Good News for our LGBT Family – The Collapse of DOMA Opens Immigration Opportunities for Same Sex Couples
On June 26, 2013 came the Supreme Court’s 5-4 ruling, in the case of United States v. Windsor, which found Congress exceeded federal authority and violated the constitutional guarantee of equality when it decided to deny federal benefits to same-sex spouses, while continuing to recognize other marriages performed under state laws. Shortly thereafter, on July 1, 2013, Secretary of Homeland Security, Janet Napolitano, issued a FAQ in response to the June 26 ruling, stating that U.S. Citizenship and Immigration Services, aka USCIS, should review immigration visa petitions filed on behalf of a same-sex spouse in the same manner as those filed by opposite-sex spouses.
What Does This Mean for Our LGBT Family, Specifically, Same-Sex Couples Married to a Foreign National?
The fall of DOMA now provides a U.S. citizen or lawful permanent resident married to a same-sex foreign national the ability to sponsor his/her spouse for a family-based immigrant visa. Whereas in the past family-based petitions filed by visa or adjustment of status, were automatically denied because the couple was same-sex, applications will now follow immigration laws and be applied as it has been for heterosexual couples.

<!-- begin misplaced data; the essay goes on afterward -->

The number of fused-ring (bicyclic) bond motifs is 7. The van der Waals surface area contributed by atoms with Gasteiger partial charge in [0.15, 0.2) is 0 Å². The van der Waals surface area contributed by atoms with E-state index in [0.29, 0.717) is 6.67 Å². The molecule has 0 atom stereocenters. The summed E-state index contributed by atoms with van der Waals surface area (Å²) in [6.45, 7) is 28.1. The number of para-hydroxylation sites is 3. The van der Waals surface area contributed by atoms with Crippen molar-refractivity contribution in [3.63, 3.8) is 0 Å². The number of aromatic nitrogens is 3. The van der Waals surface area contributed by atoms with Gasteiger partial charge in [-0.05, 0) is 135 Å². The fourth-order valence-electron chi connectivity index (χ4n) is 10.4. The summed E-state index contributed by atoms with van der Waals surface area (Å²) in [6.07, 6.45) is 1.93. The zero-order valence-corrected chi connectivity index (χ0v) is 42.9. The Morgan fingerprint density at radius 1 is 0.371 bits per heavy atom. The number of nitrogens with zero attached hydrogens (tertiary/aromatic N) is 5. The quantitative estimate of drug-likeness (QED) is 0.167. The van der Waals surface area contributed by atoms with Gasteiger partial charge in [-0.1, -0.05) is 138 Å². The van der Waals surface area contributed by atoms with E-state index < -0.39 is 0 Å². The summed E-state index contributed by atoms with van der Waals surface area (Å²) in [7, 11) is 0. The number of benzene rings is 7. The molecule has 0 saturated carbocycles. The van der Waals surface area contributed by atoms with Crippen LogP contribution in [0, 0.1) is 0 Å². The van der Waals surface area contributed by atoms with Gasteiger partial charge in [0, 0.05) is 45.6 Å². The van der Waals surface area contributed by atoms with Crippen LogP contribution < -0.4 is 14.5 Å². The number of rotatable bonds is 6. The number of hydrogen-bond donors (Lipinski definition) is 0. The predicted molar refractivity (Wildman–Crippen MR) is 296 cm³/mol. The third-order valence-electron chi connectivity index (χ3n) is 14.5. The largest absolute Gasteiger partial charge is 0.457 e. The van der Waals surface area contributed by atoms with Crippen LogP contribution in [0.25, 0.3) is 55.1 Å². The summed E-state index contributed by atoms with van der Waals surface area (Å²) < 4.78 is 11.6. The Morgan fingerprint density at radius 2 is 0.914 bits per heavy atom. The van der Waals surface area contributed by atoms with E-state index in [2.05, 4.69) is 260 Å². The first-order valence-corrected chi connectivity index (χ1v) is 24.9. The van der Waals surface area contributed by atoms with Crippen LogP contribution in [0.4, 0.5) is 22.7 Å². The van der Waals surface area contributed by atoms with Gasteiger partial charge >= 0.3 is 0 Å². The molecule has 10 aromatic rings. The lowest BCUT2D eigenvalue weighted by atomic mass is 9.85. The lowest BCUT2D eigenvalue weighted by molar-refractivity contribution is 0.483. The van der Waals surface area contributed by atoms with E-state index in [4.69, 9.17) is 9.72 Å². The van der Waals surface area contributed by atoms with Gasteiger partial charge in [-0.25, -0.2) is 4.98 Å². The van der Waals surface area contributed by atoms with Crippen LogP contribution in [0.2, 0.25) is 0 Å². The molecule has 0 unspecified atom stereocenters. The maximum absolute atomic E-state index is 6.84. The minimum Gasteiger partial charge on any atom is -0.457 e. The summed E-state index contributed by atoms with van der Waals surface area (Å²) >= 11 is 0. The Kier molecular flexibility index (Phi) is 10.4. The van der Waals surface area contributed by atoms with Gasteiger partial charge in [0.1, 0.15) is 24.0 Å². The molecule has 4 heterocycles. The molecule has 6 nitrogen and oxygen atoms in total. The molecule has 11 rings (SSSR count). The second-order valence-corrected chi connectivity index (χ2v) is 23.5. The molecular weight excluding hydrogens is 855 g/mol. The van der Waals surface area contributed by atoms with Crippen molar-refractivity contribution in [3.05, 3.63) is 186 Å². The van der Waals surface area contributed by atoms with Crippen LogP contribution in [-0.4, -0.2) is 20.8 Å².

This generally applies whether or not you are living in the state where you were married. This is because the USCIS will look to the laws of the state where the marriage took place to determine whether a valid marriage exists. In light of this, a gay couple contemplating marriage should ascertain whether the state in which they intend to marry recognizes same-sex marriage. If the couple’s marriage license is from a state that does NOT recognize gay marriage, it could be detrimental to the sponsorship/visa process.
What are Just Some of the Ways Our LGBT Family Can Benefit?
1. American citizens and green card holders can submit a petition to the USCIS for an International spouse to receive a green card;
2. With a few other conditions met, a green card holder living in the US and married to an American for at least three years can apply for naturalizations;
3. An unmarried U.S. LGBT citizen can use a fiancé visa to sponsor his/her partner to enter the U.S. legally and commence their process to citizenship; and
4. LGBT immigrants who are out of status (stayed beyond their visa allowance and are therefore undocumented) can be petitioned by a spouse.
The best news? Ultimately, three years after obtaining a green card, a couple can become a U.S. Citizen!
Contact us to learn more about how to protect and keep your family together in light of the fall of DOMA.
Important: The information provided herein is for informational purposes only. This information does not constitute legal advice, nor should it take the place of independent legal counsel. As immigration laws are complex and ever changing, we recommend that you consult counsel before taking action in any particular case